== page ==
I have no idea what, if anything, Rukovoditel means in any language. I hope it translates to “awesome,” because I just recently discovered this project management system and cannot find enough good to say about it.
I stumbled onto it quite by accident and was amazed to see that it was listed in Softaculous. I must have blazed past it due to its odd name. So I installed it and started poking around in it yesterday evening. Here’s a clue how easy this thing is to set up. I have a project-independent support ticket system running alongside tickets that are associated with specific projects, and a document repository. All created yesterday evening while playing around with and configuring the software.
Just How Great Is This System?
The software has been built with care and is intuitive as to how the software might be used. It makes creation of entities (such as projects, milestones, tasks, discussions) easy with customizable fields, forms, tooltips, and even FontAwesome integration. Every phase and step is customizable by the system administrator. And this is in the free version!
The dashboard is completely customizable so each user sees only what’s relevant. You can apply filters to each entity, exclude or include users and user groups and much more.
One thing I love about its structure is that you can access your items from the sidebar, you can ask Ruko to put them in the header, and there is a breadcrumb trail so that if you are working in a task on Project A, and want to quickly check on something in Project B, you just click on the Projects link in the breadcrumb trail at the top of your page and you’re there!
The great thing about this system is that you can configure it to YOUR work style; you are not forced to work within the confines of the system. Features you won’t use do not have to be included and you can add things that are important to you. It can be conformed to your industry, niche market, client base, just as you’d have a suit custom-made for you.
One great feature when creating your own entities is the global list. This is a set of reusable dropdowns that can be inserted into any entity. Here are some examples:
Here are a few of my global lists, two of which are customized for my work style (Fee structure and Attachment Type). You can also assign color tags to your global lists if you wish.
But there are two more great reasons to consider Ruko as your project management system.
(1) You can brand it by uploading a custom image to the login page, as I have done below.
(2) You can allow (or disallow) public registration. We like this feature because we plan to use it as support for our website maintenance packages. We don’t want to have to create a project just to deliver site maintenance services to our clients. They can register with the site and open a support ticket to request site maintenance. And this is why project-independent ticketing was so important to me.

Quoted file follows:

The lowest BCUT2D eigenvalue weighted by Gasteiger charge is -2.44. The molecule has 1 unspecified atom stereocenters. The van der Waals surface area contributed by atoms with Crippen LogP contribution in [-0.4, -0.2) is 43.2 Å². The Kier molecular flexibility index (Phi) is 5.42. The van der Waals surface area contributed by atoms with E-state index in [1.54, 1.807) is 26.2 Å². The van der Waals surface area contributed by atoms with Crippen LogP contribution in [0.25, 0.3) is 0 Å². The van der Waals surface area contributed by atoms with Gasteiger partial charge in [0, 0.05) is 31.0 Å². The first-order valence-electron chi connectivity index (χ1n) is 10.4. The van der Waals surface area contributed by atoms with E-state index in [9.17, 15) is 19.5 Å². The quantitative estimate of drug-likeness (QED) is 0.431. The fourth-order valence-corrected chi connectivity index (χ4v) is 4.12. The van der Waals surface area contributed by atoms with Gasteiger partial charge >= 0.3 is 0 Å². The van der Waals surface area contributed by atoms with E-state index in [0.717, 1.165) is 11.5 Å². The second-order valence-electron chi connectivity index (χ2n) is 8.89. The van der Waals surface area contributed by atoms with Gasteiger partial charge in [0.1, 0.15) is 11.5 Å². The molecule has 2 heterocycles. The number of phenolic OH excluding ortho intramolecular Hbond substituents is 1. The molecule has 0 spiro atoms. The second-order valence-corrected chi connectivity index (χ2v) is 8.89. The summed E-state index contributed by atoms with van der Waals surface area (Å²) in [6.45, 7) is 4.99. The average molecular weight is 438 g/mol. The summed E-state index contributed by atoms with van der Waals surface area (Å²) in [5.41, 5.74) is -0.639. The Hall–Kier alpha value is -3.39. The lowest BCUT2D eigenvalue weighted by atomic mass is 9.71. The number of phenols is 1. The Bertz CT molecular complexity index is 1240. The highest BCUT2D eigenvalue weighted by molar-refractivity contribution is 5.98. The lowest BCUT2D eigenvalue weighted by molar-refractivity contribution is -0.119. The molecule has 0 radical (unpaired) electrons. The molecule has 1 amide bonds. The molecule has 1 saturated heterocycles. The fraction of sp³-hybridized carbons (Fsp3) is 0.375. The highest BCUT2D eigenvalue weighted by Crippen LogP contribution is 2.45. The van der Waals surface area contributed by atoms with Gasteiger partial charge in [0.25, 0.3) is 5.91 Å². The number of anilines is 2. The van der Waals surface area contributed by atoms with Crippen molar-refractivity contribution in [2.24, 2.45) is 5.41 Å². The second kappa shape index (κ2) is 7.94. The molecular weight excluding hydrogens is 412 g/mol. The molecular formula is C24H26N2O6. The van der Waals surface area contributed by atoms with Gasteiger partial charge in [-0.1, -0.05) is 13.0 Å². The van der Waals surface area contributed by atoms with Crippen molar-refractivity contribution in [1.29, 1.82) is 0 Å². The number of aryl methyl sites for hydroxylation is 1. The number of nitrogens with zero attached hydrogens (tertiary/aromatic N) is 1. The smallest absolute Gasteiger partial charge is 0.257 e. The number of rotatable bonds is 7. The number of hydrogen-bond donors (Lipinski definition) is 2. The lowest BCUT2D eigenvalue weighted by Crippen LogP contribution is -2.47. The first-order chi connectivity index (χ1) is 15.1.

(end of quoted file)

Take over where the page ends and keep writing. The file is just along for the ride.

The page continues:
You can also customize a “Maintenance” login screen, as I have done here:
What Has It Done For Pixelita Designs?
I’ve only been using Ruko for about 48 hours and already I feel like I have mastered this PM system. Why? Because I built a few of the components myself so I know exactly how they will behave and what I hope to accomplish with them. As your business changes and grows, you can continue to configure and reconfigure Ruko to do your bidding for you; not the other way around. It’s just so flexible that I cannot foresee ever outgrowing it. And hopefully, it’s simple enough that my clients won’t mind using it either. There are handy tool tips which are completely customizable, as well as other intuitive behaviors that will make using this system a breeze, even if you might be a bit technically challenged. And let’s face it, our clients come to us to do their web development because they are likely not tech-savvy!
If you know your industry, your work habits, and your clients, you can configure Ruko to become exactly what you need it to be, no less and no more.
Joni Mueller has been designing web sites for hire since 2003, when she first blew up her web host’s server by insisting on running Greymatter. Since then, Joni has designed for Blogger and Movable Type, TextPattern, WordPress and CMS Made Simple. She lives with her cat and shoe collection in a bucolic old section of Houston called Idylwood. For some strange reason, Joni likes to refer to herself in the third person. When she’s not working on web design, she’s ordering lawyers around. And blogging about it. Or both.